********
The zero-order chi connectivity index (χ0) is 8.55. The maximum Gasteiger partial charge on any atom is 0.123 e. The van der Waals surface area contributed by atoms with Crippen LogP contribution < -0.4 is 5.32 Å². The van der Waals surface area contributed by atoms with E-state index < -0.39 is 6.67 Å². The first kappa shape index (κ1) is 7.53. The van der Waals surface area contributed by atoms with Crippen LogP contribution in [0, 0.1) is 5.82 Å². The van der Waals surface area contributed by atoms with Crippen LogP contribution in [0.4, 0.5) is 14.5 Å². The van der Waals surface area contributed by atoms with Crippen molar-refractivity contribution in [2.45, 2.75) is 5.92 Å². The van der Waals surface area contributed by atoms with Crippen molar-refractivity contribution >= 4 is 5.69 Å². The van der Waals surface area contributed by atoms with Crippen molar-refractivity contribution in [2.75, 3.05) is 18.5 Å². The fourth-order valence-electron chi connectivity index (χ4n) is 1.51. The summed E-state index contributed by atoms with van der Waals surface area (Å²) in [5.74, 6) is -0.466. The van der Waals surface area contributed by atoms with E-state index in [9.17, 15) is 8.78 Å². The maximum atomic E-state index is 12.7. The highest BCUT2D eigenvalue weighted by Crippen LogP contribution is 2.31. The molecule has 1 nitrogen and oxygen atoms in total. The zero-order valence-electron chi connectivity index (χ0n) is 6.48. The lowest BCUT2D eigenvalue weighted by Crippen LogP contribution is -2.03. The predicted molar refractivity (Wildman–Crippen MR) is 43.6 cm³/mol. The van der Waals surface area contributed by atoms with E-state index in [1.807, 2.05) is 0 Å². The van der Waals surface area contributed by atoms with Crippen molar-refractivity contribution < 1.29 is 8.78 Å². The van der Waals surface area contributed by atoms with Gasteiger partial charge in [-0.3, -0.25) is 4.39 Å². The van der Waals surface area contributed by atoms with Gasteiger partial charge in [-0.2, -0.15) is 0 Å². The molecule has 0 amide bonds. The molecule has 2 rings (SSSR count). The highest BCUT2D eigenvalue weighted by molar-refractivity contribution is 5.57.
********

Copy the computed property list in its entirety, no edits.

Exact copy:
The zero-order chi connectivity index (χ0) is 8.55. The maximum Gasteiger partial charge on any atom is 0.123 e. The van der Waals surface area contributed by atoms with Crippen LogP contribution < -0.4 is 5.32 Å². The van der Waals surface area contributed by atoms with E-state index < -0.39 is 6.67 Å². The first kappa shape index (κ1) is 7.53. The van der Waals surface area contributed by atoms with Crippen LogP contribution in [0, 0.1) is 5.82 Å². The van der Waals surface area contributed by atoms with Crippen LogP contribution in [0.4, 0.5) is 14.5 Å². The van der Waals surface area contributed by atoms with Crippen molar-refractivity contribution in [2.45, 2.75) is 5.92 Å². The van der Waals surface area contributed by atoms with Crippen molar-refractivity contribution >= 4 is 5.69 Å². The van der Waals surface area contributed by atoms with Crippen molar-refractivity contribution in [2.75, 3.05) is 18.5 Å². The fourth-order valence-electron chi connectivity index (χ4n) is 1.51. The summed E-state index contributed by atoms with van der Waals surface area (Å²) in [5.74, 6) is -0.466. The van der Waals surface area contributed by atoms with E-state index in [9.17, 15) is 8.78 Å². The maximum atomic E-state index is 12.7. The highest BCUT2D eigenvalue weighted by Crippen LogP contribution is 2.31. The molecule has 1 nitrogen and oxygen atoms in total. The zero-order valence-electron chi connectivity index (χ0n) is 6.48. The lowest BCUT2D eigenvalue weighted by Crippen LogP contribution is -2.03. The predicted molar refractivity (Wildman–Crippen MR) is 43.6 cm³/mol. The van der Waals surface area contributed by atoms with E-state index in [1.807, 2.05) is 0 Å². The van der Waals surface area contributed by atoms with Crippen molar-refractivity contribution < 1.29 is 8.78 Å². The van der Waals surface area contributed by atoms with Gasteiger partial charge in [-0.3, -0.25) is 4.39 Å². The van der Waals surface area contributed by atoms with Gasteiger partial charge in [-0.2, -0.15) is 0 Å². The molecule has 0 amide bonds. The molecule has 2 rings (SSSR count). The highest BCUT2D eigenvalue weighted by molar-refractivity contribution is 5.57.